John R. Ulanowski’s lifelong fascination with boats, and the ocean where they were put to best use, began when he moved to Marshfield at age 5. He could helm them, fix them, paint them. But what he did best was sell them — hundreds of them, from 18-foot runabouts to power boats for weekend fishermen all along the Eastern Seaboard to multimillion-dollar pleasure yachts for the super wealthy.
In 1972, Mr. Ulanowski was a highly successful office furniture salesman — and a part-time boater — when he dropped in on the annual Miami boat show to see what manufacturers were selling that year. “I can do that,” he concluded.
And he did, starting the Scituate Yacht Co. on the Driftway, where for three decades he was one of the preeminent boat dealers in New England, and among the savviest. Year after year, he instinctively knew which new boats on the market would sell — and which would not — which accounted for an inventory of new boats that moved swiftly from manufacturers to his boatyard to eager buyers.
A resident of Scituate for 52 years, most of that in a grand eight-bedroom oceanfront home on Second Cliff, Mr. Ulanowski moved to Plymouth in 2016. On Saturday, he died of metastatic bladder cancer, six weeks after his 80th birthday.
Around Scituate, some friends called him “Waterman.” At home, his wife, Hannah, ordered him to remove a business phone line he kept in their bedroom in case a wealthy overseas customer called at 3 a.m. Some did — until, as instructed, he disconnected the phone.
Mr. Ulanowski sold the Scituate Yacht Co. about a dozen years ago. But he didn’t stop. He took to buying, restoring, trading, and selling fabled British motor cars — MGBs, Austin-Healeys, and the like.
Just last year in Plymouth, a year after his cancer diagnosis, he bought, remodeled, and sold a 5,000-square-foot home.
John Richard Ulanowski was born in Boston on May 29, 1939, the son of John Ulanowski and Nellie Shereika. His father was a machinist at the Fore River Shipyard, and his mother a homemaker. When the family moved to Marshfield, boats and boating became father and son’s avocation.
Mr. Ulanowski played football at Marshfield High School, from which he graduated in 1957. He attended Suffolk University, where he studied business administration, and graduated in 1961 from Burdett College in Boston with a business degree in sales.
In 1964, he and Susan E. Carey married. They had two children, and their marriage ended in divorce.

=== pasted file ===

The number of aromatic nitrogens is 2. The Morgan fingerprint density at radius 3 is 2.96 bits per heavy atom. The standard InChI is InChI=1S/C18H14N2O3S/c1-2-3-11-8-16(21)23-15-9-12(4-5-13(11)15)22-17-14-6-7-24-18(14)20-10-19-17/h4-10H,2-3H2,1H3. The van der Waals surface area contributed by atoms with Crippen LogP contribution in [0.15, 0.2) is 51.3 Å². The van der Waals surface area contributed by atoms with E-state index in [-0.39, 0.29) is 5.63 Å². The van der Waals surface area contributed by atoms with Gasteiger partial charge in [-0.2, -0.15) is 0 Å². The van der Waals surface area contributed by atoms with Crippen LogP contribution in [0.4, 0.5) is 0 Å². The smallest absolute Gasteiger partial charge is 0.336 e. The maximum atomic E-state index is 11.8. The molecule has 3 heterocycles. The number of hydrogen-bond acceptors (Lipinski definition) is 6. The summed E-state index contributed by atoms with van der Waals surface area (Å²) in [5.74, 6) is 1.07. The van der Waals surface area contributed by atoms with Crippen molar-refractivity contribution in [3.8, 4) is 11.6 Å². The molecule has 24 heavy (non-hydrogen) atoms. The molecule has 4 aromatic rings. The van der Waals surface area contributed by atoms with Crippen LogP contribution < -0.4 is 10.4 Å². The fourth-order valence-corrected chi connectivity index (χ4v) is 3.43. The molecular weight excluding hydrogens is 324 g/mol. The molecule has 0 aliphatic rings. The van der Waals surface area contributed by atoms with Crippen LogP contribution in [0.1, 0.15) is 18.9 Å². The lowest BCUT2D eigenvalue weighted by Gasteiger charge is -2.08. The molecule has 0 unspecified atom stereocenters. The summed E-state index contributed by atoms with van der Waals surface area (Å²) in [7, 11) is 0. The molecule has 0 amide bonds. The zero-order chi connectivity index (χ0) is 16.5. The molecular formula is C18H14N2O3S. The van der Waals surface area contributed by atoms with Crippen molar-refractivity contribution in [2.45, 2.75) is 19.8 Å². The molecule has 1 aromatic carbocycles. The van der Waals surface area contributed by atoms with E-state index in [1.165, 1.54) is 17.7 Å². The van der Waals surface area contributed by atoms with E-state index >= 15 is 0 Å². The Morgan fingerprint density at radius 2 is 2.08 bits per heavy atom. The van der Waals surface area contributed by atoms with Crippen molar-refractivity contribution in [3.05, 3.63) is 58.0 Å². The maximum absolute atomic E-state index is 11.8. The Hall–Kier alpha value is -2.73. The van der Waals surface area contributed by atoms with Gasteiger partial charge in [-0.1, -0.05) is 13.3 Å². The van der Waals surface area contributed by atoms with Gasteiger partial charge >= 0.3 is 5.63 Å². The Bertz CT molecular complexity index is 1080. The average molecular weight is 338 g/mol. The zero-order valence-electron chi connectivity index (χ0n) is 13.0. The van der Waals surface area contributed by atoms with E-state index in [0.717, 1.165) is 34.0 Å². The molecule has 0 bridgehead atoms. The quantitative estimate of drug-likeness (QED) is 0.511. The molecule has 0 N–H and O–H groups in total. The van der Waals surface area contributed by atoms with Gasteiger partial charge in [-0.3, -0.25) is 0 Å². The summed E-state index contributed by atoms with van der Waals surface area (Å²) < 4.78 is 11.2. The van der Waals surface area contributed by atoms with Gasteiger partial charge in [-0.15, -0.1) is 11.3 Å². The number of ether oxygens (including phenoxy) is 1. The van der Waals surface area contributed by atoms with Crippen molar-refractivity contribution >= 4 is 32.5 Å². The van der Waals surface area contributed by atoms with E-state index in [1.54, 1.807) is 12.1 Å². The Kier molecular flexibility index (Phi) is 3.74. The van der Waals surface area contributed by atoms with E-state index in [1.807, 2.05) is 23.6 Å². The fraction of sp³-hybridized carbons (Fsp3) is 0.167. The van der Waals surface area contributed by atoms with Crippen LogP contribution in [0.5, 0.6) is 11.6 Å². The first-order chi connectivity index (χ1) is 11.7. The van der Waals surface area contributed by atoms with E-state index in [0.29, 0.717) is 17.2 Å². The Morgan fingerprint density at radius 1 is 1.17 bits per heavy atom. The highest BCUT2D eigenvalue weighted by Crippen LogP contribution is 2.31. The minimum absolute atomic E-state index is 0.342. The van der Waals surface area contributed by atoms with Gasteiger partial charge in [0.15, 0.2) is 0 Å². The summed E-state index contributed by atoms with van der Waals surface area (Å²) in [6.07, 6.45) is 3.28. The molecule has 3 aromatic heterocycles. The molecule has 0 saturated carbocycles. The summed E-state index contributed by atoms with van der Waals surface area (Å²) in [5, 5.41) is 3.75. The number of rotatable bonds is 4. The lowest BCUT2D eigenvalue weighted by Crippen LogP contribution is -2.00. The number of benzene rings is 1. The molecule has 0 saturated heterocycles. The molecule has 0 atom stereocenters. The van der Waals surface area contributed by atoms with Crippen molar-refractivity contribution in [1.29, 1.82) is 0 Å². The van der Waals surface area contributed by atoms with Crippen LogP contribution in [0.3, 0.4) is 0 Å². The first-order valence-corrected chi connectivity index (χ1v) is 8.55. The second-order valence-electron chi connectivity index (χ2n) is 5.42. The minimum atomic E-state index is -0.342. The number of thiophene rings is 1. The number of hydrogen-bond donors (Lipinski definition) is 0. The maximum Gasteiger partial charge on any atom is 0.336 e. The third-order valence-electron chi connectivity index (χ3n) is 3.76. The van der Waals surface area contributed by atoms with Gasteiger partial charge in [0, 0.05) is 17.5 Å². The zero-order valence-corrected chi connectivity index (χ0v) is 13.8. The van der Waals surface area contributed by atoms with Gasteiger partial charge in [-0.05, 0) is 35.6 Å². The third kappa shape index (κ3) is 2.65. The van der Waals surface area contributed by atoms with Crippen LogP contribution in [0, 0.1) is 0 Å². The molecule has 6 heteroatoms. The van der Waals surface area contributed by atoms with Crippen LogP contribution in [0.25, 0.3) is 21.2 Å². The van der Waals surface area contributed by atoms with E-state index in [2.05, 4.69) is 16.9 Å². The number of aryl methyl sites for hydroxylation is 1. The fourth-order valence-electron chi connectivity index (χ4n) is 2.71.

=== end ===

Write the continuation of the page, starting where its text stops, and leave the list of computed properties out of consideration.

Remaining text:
Throughout the 1960s, he was one of the top grossing salesmen for Peabody Office Furniture Co. But when he was returning from a Caribbean vacation in 1972, he decided to visit that Miami boat show, where motor yacht manufacturers had their newest models on display. It didn’t take long for Mr. Ulanowski to determine that he knew as much about boats as many of the boat dealers on hand.
It was then that he decided to combine his work experience of sales and marketing with his first love, boats.
When he married the Rev. P. Hannah Linnens, an Episcopal priest, in 1994, the couple honeymooned on one of his boats. On their wedding night, she recalled, they anchored in Provincetown, where Mr. Ulanowski spent part of the night tinkering with the engine.
In addition to his wife, Hannah Ulanowski, Mr. Ulanowski leaves his former wife, Susan Fichtner of Scituate, and their two children, Karen of Scituate and James of Huntington Beach, Calif.; two stepsons, Terry Schrubb of Wellington, Fla., and Todd Schrubb of Denver; two sisters, Frances Estin of Sarasota, Fla., and Susan Sparks of Norwood; and five grandchildren.
A funeral service will be held at 11 a.m. July 25 in St. Luke’s Episcopal Church in Scituate. Burial will be in Trinity Cemetery in Scituate.
Early on while running Scituate Yacht Co., Mr. Ulanowski blended his business and nautical acumen when deciding to handle Northeast sales of the Marine Trader trawler.
Keeping track of trends elsewhere — “Southern California is where so many of these things start, and trawlers have been the big thing for years there,” he told the Globe — Mr. Ulanowski could predict, down to the dollars and dimes, what would affect his customers’ decisions. That led him to anticipate the popularity of trawlers, which used less fuel than some other models — a selling point in the years after fuel prices skyrocketed because of the OPEC oil embargo.
“Not too long ago, the person who had a wherewithal to purchase a boat in the 30- to 50-foot range wanted to go fast and the hell with what it cost to run, but not anymore,” he told the Globe in 1976 at a boat show in Quincy.
“When fuel that cost 30 cents suddenly becomes 60 cents and there is a prospect of it going to a dollar someday,” he added, “a boat that’s economical starts to make a lot of sense.”Walter V. Robinson can be reached at email@example.com.